The provisions of the Judicial Code which regulate the jurisdiction of the circuit court of appeals originated in § 6 of the Act of 1891. They must be construed together with those provisions of law that confer upon the district court (§ 24, Judicial Code), and formerly conferred upon the circuit court, original jurisdiction in suits of a civil nature arising under the Constitution or laws of the United States, and in suits between citizens of different States. By § 128 of the Code, the circuit courts of appeals are to exercise appellate jurisdiction over the final decisions of the district courts "in all cases other than those in which appeals and writs of error may be taken direct to the Supreme Court, as provided in section two hundred and thirty-eight, unless otherwise provided by law; and, except as provided in sections two hundred and thirty-nine and two hundred and forty, the judgments and decrees of the circuit courts of appeals shall be final in all cases in which the jurisdiction is dependent entirely" upon diversity of citizenship. Section 239 provides for the certification of questions by the circuit court of appeals to this court; § 240 permits this court to review by certiorari any case in which the judgment or decree of the circuit court of appeals is made final; and, by § 241, in any case in which the judgment or decree of that court is not made final, there may be an appeal or writ of error
The present appeals relate to a decree made in a subordinate action ancillary to the main causes, in which, as has been stated, the federal jurisdiction was invoked solely upon the ground that the cases arose under the Constitution of the United States. It has been held repeatedly that jurisdiction of subordinate actions is to be attributed to the jurisdiction upon which the main suit rested, and hence that where jurisdiction of the main cause is predicated solely on diversity of citizenship and the decree therein is for this reason made final in the circuit court of appeals, the judgments and decrees in the ancillary litigation also are final. Rouse v. Letcher, 156 U.S. 47; Gregory v. Van Ee, 160 U.S. 643; Rouse v. Hornsby, 161 U.S. 588; Pope v. Louisville, &c., Ry. Co., 173 U.S. 573, 577.
The proceeding out of which the decree now in question arose was not merely ancillary but was in effect a part of the main causes, taken for the purpose of carrying into effect the decrees of this court reversing the final decrees in the main causes and, at the same time, for the purpose of giving effect to a reservation of jurisdiction by the court below as contained in those final decrees. The supplementary decree that is now before us, since it simply brings to a conclusion those former suits pursuant to our decrees therein, must be treated as involving the construction and application of the Constitution of the United States and as being made in a case in which a state law was claimed to be in contravention of the Federal Constitution, within the meaning of § 238, Judicial Code.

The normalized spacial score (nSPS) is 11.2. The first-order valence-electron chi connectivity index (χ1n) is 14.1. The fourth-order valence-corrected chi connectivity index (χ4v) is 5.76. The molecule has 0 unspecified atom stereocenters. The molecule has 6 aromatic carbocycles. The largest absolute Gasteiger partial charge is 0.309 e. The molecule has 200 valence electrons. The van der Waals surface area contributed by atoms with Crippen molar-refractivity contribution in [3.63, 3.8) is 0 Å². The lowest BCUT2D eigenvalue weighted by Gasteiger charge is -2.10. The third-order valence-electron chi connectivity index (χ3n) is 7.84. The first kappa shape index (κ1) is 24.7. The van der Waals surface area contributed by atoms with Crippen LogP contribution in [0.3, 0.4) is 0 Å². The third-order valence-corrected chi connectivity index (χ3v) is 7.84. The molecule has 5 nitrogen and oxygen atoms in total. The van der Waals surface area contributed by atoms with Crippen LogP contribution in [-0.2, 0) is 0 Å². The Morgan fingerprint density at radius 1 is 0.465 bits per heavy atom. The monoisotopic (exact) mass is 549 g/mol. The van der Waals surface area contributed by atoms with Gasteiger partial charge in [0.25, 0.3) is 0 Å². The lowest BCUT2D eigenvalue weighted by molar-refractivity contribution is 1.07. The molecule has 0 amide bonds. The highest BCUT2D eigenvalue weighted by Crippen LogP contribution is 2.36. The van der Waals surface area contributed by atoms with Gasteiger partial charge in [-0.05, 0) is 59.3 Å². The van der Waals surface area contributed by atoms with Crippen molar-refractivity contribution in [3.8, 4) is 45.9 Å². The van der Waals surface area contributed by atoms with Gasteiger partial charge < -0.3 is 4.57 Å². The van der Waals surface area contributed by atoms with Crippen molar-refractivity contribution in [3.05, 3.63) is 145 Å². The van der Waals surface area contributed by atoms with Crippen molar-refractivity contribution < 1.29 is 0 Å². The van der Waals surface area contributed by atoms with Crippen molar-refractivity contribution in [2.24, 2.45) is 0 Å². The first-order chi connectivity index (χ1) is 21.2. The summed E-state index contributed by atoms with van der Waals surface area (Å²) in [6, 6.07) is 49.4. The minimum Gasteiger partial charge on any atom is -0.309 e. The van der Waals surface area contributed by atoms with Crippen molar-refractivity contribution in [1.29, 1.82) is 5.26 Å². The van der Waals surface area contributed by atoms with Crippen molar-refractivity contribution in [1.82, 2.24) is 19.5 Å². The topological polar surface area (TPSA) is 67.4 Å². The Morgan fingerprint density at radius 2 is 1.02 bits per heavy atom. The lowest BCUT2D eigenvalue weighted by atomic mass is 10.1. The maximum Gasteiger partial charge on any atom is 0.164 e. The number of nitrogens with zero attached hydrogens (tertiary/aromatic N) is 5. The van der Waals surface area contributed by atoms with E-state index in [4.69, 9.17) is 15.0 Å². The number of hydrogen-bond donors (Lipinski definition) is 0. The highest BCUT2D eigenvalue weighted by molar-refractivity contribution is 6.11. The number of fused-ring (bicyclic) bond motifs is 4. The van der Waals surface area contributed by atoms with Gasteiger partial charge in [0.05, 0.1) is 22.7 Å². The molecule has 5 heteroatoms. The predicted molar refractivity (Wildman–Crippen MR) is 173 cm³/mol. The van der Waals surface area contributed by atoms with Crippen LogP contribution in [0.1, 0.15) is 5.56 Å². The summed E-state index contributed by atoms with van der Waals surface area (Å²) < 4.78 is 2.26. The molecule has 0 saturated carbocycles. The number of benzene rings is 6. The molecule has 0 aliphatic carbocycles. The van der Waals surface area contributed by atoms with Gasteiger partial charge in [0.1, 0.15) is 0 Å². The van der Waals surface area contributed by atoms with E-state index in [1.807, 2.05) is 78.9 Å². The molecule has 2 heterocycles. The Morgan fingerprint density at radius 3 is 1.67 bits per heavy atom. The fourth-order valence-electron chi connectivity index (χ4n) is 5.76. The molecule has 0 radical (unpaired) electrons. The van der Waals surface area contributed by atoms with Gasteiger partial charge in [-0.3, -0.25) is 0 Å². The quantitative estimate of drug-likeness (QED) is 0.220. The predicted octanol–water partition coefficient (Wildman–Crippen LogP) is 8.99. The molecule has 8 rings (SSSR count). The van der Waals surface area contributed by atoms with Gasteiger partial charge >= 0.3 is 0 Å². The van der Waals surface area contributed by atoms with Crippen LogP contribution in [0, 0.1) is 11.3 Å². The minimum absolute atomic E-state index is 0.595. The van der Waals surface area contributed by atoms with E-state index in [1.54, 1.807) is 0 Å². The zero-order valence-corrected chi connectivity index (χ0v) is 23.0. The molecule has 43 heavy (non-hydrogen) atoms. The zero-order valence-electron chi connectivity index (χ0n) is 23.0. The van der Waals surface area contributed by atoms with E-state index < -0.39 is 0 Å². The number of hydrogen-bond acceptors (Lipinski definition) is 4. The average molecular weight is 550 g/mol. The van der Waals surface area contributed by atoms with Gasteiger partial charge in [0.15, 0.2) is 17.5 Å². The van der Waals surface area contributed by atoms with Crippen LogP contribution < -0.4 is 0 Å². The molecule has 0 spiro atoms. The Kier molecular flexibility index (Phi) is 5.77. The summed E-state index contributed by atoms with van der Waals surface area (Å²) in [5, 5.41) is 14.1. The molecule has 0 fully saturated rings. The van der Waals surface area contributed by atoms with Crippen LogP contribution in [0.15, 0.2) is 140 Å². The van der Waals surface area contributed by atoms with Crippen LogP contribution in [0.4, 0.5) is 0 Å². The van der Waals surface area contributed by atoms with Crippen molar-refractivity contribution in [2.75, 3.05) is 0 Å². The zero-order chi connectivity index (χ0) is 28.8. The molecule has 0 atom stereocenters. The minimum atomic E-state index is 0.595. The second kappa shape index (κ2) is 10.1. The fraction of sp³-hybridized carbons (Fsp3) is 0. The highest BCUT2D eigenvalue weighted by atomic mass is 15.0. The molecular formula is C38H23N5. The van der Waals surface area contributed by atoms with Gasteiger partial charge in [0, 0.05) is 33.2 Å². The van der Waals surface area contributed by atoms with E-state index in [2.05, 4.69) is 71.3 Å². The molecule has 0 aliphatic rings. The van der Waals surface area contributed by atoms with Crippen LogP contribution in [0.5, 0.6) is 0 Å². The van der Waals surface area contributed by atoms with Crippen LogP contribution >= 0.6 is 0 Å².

Therefore the motions to dismiss must be denied.
Upon the merits, it will be convenient to take up first the case of the Southern Cotton Oil Company, appellee in Nos. 94 and 95, in whose favor claims were allowed by
We deal first with so much of the overcharges as accrued prior to the final decrees. In St. Louis, Iron Mountain & Southern Ry. Co. v. McKnight, 244 U.S. 368, 373, doubt was expressed whether, in view of the form of the mandate, there was any power in the district court to determine the liability of the railway companies upon the bonds. But at that time our attention was not called to the fact that the mandates contained a provision authorizing further proceedings; a provision that removes all question of the power of the district court. In re Louisville, 231 U.S. 639, 645; Louisville v. Cumberland Telephone Co., 231 U.S. 652.
In support of the contention that the final decrees had the effect of discharging the complainants and their sureties from liability upon the bonds by reason of previous overcharges, it is pointed out that this part of the decrees was not appealed from nor was error assigned to the court's action in vacating the bonds and releasing the sureties. Whether, under the circumstances, the
It is argued that the condition of the bonds — that if it should eventually be decided that the order inhibiting the enforcement of the commission rates should not have been made the complainant should refund, etc. — never was broken because it was not at any time adjudged that the allowance of the temporary injunctions was improper. But this is to construe the bonds according to the letter and not according to the substance. The state statute and the orders of the railroad commission entitled shippers to the benefit of the rates thereby established; and they were thus entitled at all times except as it became necessary to stay the operation of the rates by equitable process in order to permit of a judicial investigation into the question of their adequacy. The burden of proof to show them inadequate was upon the railway companies; and when they failed to sustain this burden they at the same time showed that the injunctions ought not to have been allowed.